Weekly Propagation Summary – 2018 Aug 20 16:10 UTC

Weekly Propagation Summary (2018 Aug 20 16:10 UTC)

Here is this week’s space weather and geophysical report, issued 2018 Aug 20 0445 UTC.

Highlights of Solar and Geomagnetic Activity 13 – 19 August 2018

Solar activity was very low. Two small regions developed on the visible disk this period. Region 2718 (S07, L=191, class/area Hrx/020 on 17 Aug) developed on 14 Aug and decayed to plage by 19 Aug. Region 2719 (S06, L=133, class/area Bxo/010 on 19 Aug) developed in the SE quadrant on 19 Aug. No significant flare events occurred from either region. Other activity included a filament eruption centered near S11W04 observed lifting off the solar disk at approximately 19/0538 UTC. An associated coronal mass ejection was observed off the SW limb in SOHO/LASCO C2 imagery at 19/0812 UTC. WSA/Enlil modelling of the event suggested the ejecta was primarily directed westward of the Sun-Earth line and is not expected to cause any significant effects.

No proton events were observed at geosynchronous orbit.

The greater than 2 MeV electron flux at geosynchronous orbit was at normal levels on 13-15 Aug, moderate levels on 16-17 Aug, and at high levels on 18-19 Aug. The largest flux of the period was 18,287 pfu observed at 19/1800 UTC.

Geomagnetic field activity ranged from quiet to active levels over the period. Solar wind speed was at nominal levels at the beginning of the period with solar wind speed ranging from 310-430 km/s while total field was between 1-4 nT. The geomagnetic field was quiet on 13-14 Aug. By 15 Aug, solar wind speed increased to approximately 450-500 km/s with total field increasing to a maximum of 14 nT by 16/1005 UTC as a positive polarity coronal hole high speed stream (CH HSS) moved into geoeffective position. A further increase in solar wind speed to near 570 km/s was observed late on 17 Aug before slowly receding to nominal levels by midday on 19 Aug. The geomagnetic field responded with quiet to active levels on 15-18 Aug. By late on 19 Aug, total field increase again to 12 nT along with an increase in solar wind to near 550 km/s as a negative polarity CH HSS was becoming geoeffective. However, only quiet levels were observed on 19 Aug.

Forecast of Solar and Geomagnetic Activity 20 August – 15 September 2018

Solar activity is expected to continue at very low levels.

No proton events are expected at geosynchronous orbit.

The greater than 2 MeV electron flux at geosynchronous orbit is expected to reach high levels on 22-27 Aug and again on 13-15 Sep due to CH HSS influence.

Geomagnetic field activity is expected to be unsettled to active levels on 20-25 Aug, 03-04 Sep, 07 Sep, and 11-15 Sep with a chance for G1 (Minor) geomagnetic storm levels on 20-21 Aug due to recurrent CH HSS activity.

Don’t forget to visit our live space weather and radio propagation web site, at: http://SunSpotWatch.com/

Live Aurora mapping is at http://aurora.sunspotwatch.com/

If you are on Twitter, please follow these two users: 1. https://Twitter.com/NW7US 2. https://Twitter.com/hfradiospacewx

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Links of interest:

+ Amazon space weather books: http://g.nw7us.us/fbssw-aSWSC
+ https://Twitter.com/NW7US
+ https://Twitter.com/hfradiospacewx

Space Weather and Ham Radio YouTube Channel News:

I am working on launching a YouTube channel overhaul, that includes series of videos about space weather, radio signal propagation, and more.

Additionally, I am working on improving the educational efforts via the email, Facebook, YouTube, Tumblr, and other activities.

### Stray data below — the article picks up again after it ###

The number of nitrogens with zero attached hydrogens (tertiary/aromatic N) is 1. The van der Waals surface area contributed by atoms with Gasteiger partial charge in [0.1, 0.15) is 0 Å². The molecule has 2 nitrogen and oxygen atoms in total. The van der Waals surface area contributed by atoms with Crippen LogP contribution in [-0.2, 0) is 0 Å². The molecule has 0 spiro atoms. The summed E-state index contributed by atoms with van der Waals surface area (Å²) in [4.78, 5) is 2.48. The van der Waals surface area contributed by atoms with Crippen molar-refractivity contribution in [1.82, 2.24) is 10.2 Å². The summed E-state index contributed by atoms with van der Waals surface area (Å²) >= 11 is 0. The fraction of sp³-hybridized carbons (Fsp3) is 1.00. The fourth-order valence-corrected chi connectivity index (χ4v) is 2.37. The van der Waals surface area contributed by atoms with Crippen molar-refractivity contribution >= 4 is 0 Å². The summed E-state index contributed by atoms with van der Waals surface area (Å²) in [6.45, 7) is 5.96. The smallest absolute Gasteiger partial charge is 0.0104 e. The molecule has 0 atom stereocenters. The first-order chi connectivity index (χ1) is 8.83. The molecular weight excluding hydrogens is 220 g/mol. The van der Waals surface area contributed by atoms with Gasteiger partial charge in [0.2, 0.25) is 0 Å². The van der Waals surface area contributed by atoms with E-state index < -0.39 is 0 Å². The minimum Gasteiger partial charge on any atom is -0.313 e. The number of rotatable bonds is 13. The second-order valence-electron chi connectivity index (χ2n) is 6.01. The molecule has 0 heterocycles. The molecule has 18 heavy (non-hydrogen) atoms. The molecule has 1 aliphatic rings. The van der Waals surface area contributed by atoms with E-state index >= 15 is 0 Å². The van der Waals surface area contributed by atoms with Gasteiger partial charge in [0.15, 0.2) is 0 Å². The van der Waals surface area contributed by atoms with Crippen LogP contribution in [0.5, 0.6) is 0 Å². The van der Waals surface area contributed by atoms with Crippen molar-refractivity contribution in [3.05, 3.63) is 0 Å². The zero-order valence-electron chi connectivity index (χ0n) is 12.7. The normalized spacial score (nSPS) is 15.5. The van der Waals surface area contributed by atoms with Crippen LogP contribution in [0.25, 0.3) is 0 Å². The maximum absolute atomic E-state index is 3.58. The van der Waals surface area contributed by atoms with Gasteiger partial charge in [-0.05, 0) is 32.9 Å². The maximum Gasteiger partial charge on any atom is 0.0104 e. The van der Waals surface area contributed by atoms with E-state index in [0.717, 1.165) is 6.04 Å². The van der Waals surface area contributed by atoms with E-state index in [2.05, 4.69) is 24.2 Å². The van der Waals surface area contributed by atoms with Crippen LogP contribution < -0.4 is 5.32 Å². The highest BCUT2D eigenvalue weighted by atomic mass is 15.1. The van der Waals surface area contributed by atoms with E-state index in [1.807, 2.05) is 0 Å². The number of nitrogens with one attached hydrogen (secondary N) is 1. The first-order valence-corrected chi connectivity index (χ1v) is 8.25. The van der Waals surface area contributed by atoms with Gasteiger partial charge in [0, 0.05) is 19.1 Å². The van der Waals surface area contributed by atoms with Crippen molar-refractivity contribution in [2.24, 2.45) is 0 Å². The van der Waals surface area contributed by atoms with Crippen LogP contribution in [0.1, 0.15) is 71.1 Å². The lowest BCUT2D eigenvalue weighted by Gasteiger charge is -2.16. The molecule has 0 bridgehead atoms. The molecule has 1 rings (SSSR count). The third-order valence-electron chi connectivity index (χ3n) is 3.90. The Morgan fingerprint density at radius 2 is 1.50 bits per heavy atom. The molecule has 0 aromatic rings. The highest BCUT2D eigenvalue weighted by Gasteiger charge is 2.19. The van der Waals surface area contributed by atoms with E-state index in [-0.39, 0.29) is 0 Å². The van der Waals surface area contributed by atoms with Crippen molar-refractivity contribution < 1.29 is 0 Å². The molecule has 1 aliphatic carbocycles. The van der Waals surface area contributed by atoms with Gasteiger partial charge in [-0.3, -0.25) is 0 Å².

You can help!

Please consider becoming a Patron of these space weather and radio communications services, beginning with the YouTube channel:


The YouTube channel:


Tomas Hood, NW7US, is a regular contributor to AmateurRadio.com and writes from Nebraska, USA. Tomas is the Space Weather and Radio Propagation Contributing Editor to 'CQ Amateur Radio Magazine', 'The Spectrum Monitor', and 'RadioUser UK Magazine'.

ICQ Podcast Episode 274 – PiStar – 12 months On

In this episode, Martin M1MRB is joined by Chris Howard M0TCH, Dan Romanchik KB6NU, Ed Durrant DD5LP and Frank Howell K4FMH to discuss the latest Amateur / Ham Radio news. Colin M6BOY rounds up the news in brief, and this episode’s feature is Austrian Innovation and US Book Review.


We would like to thank Charles Riley (G4JQX) and our monthly and annual subscription donors for keeping the podcast advert free. To donate, please visit - http://www.icqpodcast.com/donate

  • FCC Action Against Illegally Marketed HT's
  • Prohibiting Illegal Use of Two Way Radios in New Zealand
  • Ofcom Release UK Amateur Ham Radio Callsign Figures
  • VOACAP Propagation Prediction Wheel Returns
  • Key Triathlon Role for Amateur Radio Operators
  • BIRDS-2 CubeSats to Deployed
  • 83% support 50 Watt Australian Foundation Power
  • Paraguay Joins 60m

Colin Butler, M6BOY, is the host of the ICQ Podcast, a weekly radio show about Amateur Radio. Contact him at [email protected].

Amateur Radio Weekly – Issue 215

FT8 QSO Mode
No character type restrictions, 23 characters per 15 second transmit period.

ARRL annual report highlights membership problems
Membership is forecast to continue to decline in 2018 (2% loss is forecast).

New FCC Part 95 rules
Additional FRS channels and increased power on certain FRS channels from 0.5 W to 2 W.

AREDN mesh network progress
We have been working on bringing up an AREDN mesh network at ARRL HQ and here at AA6E.

Nunavut operation
Active from Iqaluit, Nunavut as VY0BRR using all modes and all bands except 160.

How much battery do you really need?
There are some basic battery concepts that will help you sort through this confusing topic.
Off Grid Ham

Breaking ground
With building permit in hand, it’s finally time to get my vertical… vertical again!

SDR-Remote: A physical tuning and control knob for SDR#
This is a physical tuning knob that connects to your PC, and can be used with programs like SDR#.

Screwdriver antenna experiences
Even on a compact SUV.
Surrey Amateur Radio Club